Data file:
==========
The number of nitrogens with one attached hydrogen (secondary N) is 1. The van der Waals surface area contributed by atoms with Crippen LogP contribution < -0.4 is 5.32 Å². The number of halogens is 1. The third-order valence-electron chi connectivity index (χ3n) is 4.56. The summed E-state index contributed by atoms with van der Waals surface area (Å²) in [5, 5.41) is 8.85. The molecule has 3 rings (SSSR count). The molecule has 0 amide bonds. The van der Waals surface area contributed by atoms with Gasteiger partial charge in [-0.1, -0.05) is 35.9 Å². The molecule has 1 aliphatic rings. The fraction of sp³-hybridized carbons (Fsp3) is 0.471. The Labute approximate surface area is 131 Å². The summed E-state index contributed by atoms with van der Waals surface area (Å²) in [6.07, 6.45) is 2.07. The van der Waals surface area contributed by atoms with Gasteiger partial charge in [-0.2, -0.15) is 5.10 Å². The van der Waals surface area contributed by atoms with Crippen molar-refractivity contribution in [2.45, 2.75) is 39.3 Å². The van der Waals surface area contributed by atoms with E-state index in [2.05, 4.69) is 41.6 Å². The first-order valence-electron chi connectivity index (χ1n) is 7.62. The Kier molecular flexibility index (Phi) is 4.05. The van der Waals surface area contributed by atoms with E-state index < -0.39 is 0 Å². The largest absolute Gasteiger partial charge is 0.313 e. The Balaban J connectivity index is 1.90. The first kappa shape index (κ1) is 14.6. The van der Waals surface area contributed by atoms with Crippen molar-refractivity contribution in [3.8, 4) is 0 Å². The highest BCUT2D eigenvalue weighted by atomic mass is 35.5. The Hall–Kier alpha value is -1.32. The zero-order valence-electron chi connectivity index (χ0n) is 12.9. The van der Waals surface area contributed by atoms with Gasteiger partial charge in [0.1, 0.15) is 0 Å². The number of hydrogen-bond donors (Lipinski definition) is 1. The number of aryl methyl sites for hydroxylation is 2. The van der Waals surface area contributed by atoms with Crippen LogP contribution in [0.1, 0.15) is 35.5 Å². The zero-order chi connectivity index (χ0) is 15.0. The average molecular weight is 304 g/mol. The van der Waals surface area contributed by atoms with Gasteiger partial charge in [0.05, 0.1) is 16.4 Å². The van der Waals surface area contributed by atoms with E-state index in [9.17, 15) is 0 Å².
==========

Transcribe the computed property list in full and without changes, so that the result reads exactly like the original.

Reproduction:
The number of nitrogens with one attached hydrogen (secondary N) is 1. The van der Waals surface area contributed by atoms with Crippen LogP contribution < -0.4 is 5.32 Å². The number of halogens is 1. The third-order valence-electron chi connectivity index (χ3n) is 4.56. The summed E-state index contributed by atoms with van der Waals surface area (Å²) in [5, 5.41) is 8.85. The molecule has 3 rings (SSSR count). The molecule has 0 amide bonds. The van der Waals surface area contributed by atoms with Gasteiger partial charge in [-0.1, -0.05) is 35.9 Å². The molecule has 1 aliphatic rings. The fraction of sp³-hybridized carbons (Fsp3) is 0.471. The Labute approximate surface area is 131 Å². The summed E-state index contributed by atoms with van der Waals surface area (Å²) in [6.07, 6.45) is 2.07. The van der Waals surface area contributed by atoms with Gasteiger partial charge in [-0.2, -0.15) is 5.10 Å². The van der Waals surface area contributed by atoms with Crippen molar-refractivity contribution in [2.45, 2.75) is 39.3 Å². The van der Waals surface area contributed by atoms with E-state index in [2.05, 4.69) is 41.6 Å². The first-order valence-electron chi connectivity index (χ1n) is 7.62. The Kier molecular flexibility index (Phi) is 4.05. The van der Waals surface area contributed by atoms with E-state index < -0.39 is 0 Å². The largest absolute Gasteiger partial charge is 0.313 e. The Balaban J connectivity index is 1.90. The first kappa shape index (κ1) is 14.6. The van der Waals surface area contributed by atoms with Crippen molar-refractivity contribution in [3.8, 4) is 0 Å². The highest BCUT2D eigenvalue weighted by atomic mass is 35.5. The Hall–Kier alpha value is -1.32. The zero-order valence-electron chi connectivity index (χ0n) is 12.9. The van der Waals surface area contributed by atoms with Gasteiger partial charge in [0.1, 0.15) is 0 Å². The number of hydrogen-bond donors (Lipinski definition) is 1. The number of aryl methyl sites for hydroxylation is 2. The van der Waals surface area contributed by atoms with Crippen LogP contribution in [0.1, 0.15) is 35.5 Å². The zero-order chi connectivity index (χ0) is 15.0. The average molecular weight is 304 g/mol. The van der Waals surface area contributed by atoms with Gasteiger partial charge in [0.05, 0.1) is 16.4 Å². The van der Waals surface area contributed by atoms with E-state index in [9.17, 15) is 0 Å².